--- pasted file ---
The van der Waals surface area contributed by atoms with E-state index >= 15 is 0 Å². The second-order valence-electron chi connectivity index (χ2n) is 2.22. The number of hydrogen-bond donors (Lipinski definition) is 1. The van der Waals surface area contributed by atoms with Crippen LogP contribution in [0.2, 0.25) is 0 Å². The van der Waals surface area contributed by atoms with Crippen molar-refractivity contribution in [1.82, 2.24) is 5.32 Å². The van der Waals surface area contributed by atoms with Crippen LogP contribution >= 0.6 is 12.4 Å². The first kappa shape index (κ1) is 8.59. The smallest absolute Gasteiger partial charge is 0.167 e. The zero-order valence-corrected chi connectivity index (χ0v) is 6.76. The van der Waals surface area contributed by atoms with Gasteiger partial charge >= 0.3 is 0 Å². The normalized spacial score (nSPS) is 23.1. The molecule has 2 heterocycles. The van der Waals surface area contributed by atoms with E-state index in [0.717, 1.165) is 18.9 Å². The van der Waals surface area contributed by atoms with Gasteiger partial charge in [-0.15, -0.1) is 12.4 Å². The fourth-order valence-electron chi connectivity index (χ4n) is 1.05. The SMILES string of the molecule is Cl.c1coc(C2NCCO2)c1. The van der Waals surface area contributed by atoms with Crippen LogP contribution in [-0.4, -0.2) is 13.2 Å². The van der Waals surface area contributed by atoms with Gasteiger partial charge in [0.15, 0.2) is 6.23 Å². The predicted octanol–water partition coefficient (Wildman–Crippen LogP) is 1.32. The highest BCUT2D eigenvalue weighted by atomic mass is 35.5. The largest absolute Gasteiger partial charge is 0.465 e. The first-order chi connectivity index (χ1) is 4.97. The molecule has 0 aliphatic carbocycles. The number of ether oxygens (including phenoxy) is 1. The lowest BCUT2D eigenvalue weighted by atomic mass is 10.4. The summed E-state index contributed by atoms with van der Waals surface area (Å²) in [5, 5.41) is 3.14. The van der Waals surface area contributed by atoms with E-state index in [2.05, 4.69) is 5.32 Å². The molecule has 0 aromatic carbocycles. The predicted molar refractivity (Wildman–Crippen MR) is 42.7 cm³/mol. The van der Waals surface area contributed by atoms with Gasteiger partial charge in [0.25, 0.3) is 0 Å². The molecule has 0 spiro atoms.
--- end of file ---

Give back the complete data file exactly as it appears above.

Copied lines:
The van der Waals surface area contributed by atoms with E-state index >= 15 is 0 Å². The second-order valence-electron chi connectivity index (χ2n) is 2.22. The number of hydrogen-bond donors (Lipinski definition) is 1. The van der Waals surface area contributed by atoms with Crippen LogP contribution in [0.2, 0.25) is 0 Å². The van der Waals surface area contributed by atoms with Crippen molar-refractivity contribution in [1.82, 2.24) is 5.32 Å². The van der Waals surface area contributed by atoms with Crippen LogP contribution >= 0.6 is 12.4 Å². The first kappa shape index (κ1) is 8.59. The smallest absolute Gasteiger partial charge is 0.167 e. The zero-order valence-corrected chi connectivity index (χ0v) is 6.76. The van der Waals surface area contributed by atoms with Gasteiger partial charge >= 0.3 is 0 Å². The normalized spacial score (nSPS) is 23.1. The molecule has 2 heterocycles. The van der Waals surface area contributed by atoms with E-state index in [0.717, 1.165) is 18.9 Å². The van der Waals surface area contributed by atoms with Gasteiger partial charge in [-0.15, -0.1) is 12.4 Å². The fourth-order valence-electron chi connectivity index (χ4n) is 1.05. The SMILES string of the molecule is Cl.c1coc(C2NCCO2)c1. The van der Waals surface area contributed by atoms with Crippen LogP contribution in [-0.4, -0.2) is 13.2 Å². The van der Waals surface area contributed by atoms with Gasteiger partial charge in [0.15, 0.2) is 6.23 Å². The predicted octanol–water partition coefficient (Wildman–Crippen LogP) is 1.32. The highest BCUT2D eigenvalue weighted by atomic mass is 35.5. The largest absolute Gasteiger partial charge is 0.465 e. The first-order chi connectivity index (χ1) is 4.97. The molecule has 0 aliphatic carbocycles. The number of ether oxygens (including phenoxy) is 1. The lowest BCUT2D eigenvalue weighted by atomic mass is 10.4. The summed E-state index contributed by atoms with van der Waals surface area (Å²) in [5, 5.41) is 3.14. The van der Waals surface area contributed by atoms with E-state index in [2.05, 4.69) is 5.32 Å². The molecule has 0 aromatic carbocycles. The predicted molar refractivity (Wildman–Crippen MR) is 42.7 cm³/mol. The van der Waals surface area contributed by atoms with Gasteiger partial charge in [0.25, 0.3) is 0 Å². The molecule has 0 spiro atoms.